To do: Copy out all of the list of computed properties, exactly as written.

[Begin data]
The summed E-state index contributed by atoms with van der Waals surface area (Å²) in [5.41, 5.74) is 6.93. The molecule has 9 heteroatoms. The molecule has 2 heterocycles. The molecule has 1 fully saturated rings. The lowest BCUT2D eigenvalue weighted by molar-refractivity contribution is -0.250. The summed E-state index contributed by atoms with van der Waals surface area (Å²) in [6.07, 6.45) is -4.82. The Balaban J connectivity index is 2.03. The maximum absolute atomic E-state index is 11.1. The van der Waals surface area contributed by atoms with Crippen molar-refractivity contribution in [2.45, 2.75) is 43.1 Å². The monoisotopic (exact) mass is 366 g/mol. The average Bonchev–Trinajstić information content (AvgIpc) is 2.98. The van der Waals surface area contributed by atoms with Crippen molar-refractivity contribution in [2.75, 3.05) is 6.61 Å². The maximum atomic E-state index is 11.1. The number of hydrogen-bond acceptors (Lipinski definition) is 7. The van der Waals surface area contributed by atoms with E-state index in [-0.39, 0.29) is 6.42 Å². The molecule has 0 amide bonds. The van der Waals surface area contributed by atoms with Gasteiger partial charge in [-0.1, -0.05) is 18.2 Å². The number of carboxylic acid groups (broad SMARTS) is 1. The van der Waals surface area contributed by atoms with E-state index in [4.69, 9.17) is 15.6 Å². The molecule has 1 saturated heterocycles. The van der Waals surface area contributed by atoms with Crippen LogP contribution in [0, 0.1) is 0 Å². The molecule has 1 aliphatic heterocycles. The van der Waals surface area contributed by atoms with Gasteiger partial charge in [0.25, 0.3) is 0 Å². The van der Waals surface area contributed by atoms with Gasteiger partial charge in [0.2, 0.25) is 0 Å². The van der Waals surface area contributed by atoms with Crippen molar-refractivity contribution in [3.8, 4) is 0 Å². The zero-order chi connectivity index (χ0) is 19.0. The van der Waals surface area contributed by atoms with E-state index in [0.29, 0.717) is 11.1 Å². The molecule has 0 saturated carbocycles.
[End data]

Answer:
The summed E-state index contributed by atoms with van der Waals surface area (Å²) in [5.41, 5.74) is 6.93. The molecule has 9 heteroatoms. The molecule has 2 heterocycles. The molecule has 1 fully saturated rings. The lowest BCUT2D eigenvalue weighted by molar-refractivity contribution is -0.250. The summed E-state index contributed by atoms with van der Waals surface area (Å²) in [6.07, 6.45) is -4.82. The Balaban J connectivity index is 2.03. The maximum absolute atomic E-state index is 11.1. The van der Waals surface area contributed by atoms with Crippen molar-refractivity contribution in [2.45, 2.75) is 43.1 Å². The monoisotopic (exact) mass is 366 g/mol. The average Bonchev–Trinajstić information content (AvgIpc) is 2.98. The van der Waals surface area contributed by atoms with Crippen molar-refractivity contribution in [2.75, 3.05) is 6.61 Å². The maximum atomic E-state index is 11.1. The number of hydrogen-bond acceptors (Lipinski definition) is 7. The van der Waals surface area contributed by atoms with E-state index in [-0.39, 0.29) is 6.42 Å². The molecule has 0 amide bonds. The van der Waals surface area contributed by atoms with Gasteiger partial charge in [-0.1, -0.05) is 18.2 Å². The number of carboxylic acid groups (broad SMARTS) is 1. The van der Waals surface area contributed by atoms with E-state index in [4.69, 9.17) is 15.6 Å². The molecule has 1 saturated heterocycles. The van der Waals surface area contributed by atoms with Crippen LogP contribution in [0, 0.1) is 0 Å². The molecule has 1 aliphatic heterocycles. The van der Waals surface area contributed by atoms with Gasteiger partial charge in [0.25, 0.3) is 0 Å². The van der Waals surface area contributed by atoms with Gasteiger partial charge in [0.2, 0.25) is 0 Å². The van der Waals surface area contributed by atoms with Crippen molar-refractivity contribution in [3.8, 4) is 0 Å². The zero-order chi connectivity index (χ0) is 19.0. The van der Waals surface area contributed by atoms with E-state index in [0.29, 0.717) is 11.1 Å². The molecule has 0 saturated carbocycles.